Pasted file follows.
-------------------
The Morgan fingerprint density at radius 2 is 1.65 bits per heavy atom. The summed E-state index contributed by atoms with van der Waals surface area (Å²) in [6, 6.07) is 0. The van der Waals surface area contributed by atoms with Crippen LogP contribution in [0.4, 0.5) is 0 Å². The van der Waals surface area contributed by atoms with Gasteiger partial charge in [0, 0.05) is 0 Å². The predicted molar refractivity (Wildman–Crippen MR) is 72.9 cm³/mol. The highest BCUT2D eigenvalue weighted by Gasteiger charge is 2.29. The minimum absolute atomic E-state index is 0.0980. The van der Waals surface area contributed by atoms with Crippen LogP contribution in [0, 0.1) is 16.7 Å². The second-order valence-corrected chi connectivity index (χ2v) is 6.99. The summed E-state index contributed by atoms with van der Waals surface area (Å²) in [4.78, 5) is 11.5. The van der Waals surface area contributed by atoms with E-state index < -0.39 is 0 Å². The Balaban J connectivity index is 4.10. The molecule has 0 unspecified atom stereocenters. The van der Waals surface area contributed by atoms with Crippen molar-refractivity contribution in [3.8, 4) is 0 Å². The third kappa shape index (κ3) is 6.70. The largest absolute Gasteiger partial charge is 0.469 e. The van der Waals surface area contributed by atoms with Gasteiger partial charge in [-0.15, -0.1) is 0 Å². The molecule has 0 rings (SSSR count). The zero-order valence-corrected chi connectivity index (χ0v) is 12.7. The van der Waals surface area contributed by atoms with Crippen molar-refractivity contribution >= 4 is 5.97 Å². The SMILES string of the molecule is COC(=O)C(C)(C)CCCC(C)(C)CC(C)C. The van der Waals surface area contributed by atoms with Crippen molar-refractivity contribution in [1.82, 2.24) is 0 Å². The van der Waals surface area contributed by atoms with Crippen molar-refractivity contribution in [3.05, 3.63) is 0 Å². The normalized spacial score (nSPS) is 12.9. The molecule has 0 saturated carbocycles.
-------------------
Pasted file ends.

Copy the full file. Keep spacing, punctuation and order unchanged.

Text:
The Morgan fingerprint density at radius 2 is 1.65 bits per heavy atom. The summed E-state index contributed by atoms with van der Waals surface area (Å²) in [6, 6.07) is 0. The van der Waals surface area contributed by atoms with Crippen LogP contribution in [0.4, 0.5) is 0 Å². The van der Waals surface area contributed by atoms with Gasteiger partial charge in [0, 0.05) is 0 Å². The predicted molar refractivity (Wildman–Crippen MR) is 72.9 cm³/mol. The highest BCUT2D eigenvalue weighted by Gasteiger charge is 2.29. The minimum absolute atomic E-state index is 0.0980. The van der Waals surface area contributed by atoms with Crippen LogP contribution in [0, 0.1) is 16.7 Å². The second-order valence-corrected chi connectivity index (χ2v) is 6.99. The summed E-state index contributed by atoms with van der Waals surface area (Å²) in [4.78, 5) is 11.5. The van der Waals surface area contributed by atoms with E-state index < -0.39 is 0 Å². The Balaban J connectivity index is 4.10. The molecule has 0 unspecified atom stereocenters. The van der Waals surface area contributed by atoms with Crippen molar-refractivity contribution in [3.8, 4) is 0 Å². The third kappa shape index (κ3) is 6.70. The largest absolute Gasteiger partial charge is 0.469 e. The van der Waals surface area contributed by atoms with Gasteiger partial charge in [-0.15, -0.1) is 0 Å². The molecule has 0 rings (SSSR count). The zero-order valence-corrected chi connectivity index (χ0v) is 12.7. The van der Waals surface area contributed by atoms with Crippen molar-refractivity contribution >= 4 is 5.97 Å². The SMILES string of the molecule is COC(=O)C(C)(C)CCCC(C)(C)CC(C)C. The van der Waals surface area contributed by atoms with Crippen molar-refractivity contribution in [1.82, 2.24) is 0 Å². The van der Waals surface area contributed by atoms with Crippen molar-refractivity contribution in [3.05, 3.63) is 0 Å². The normalized spacial score (nSPS) is 12.9. The molecule has 0 saturated carbocycles.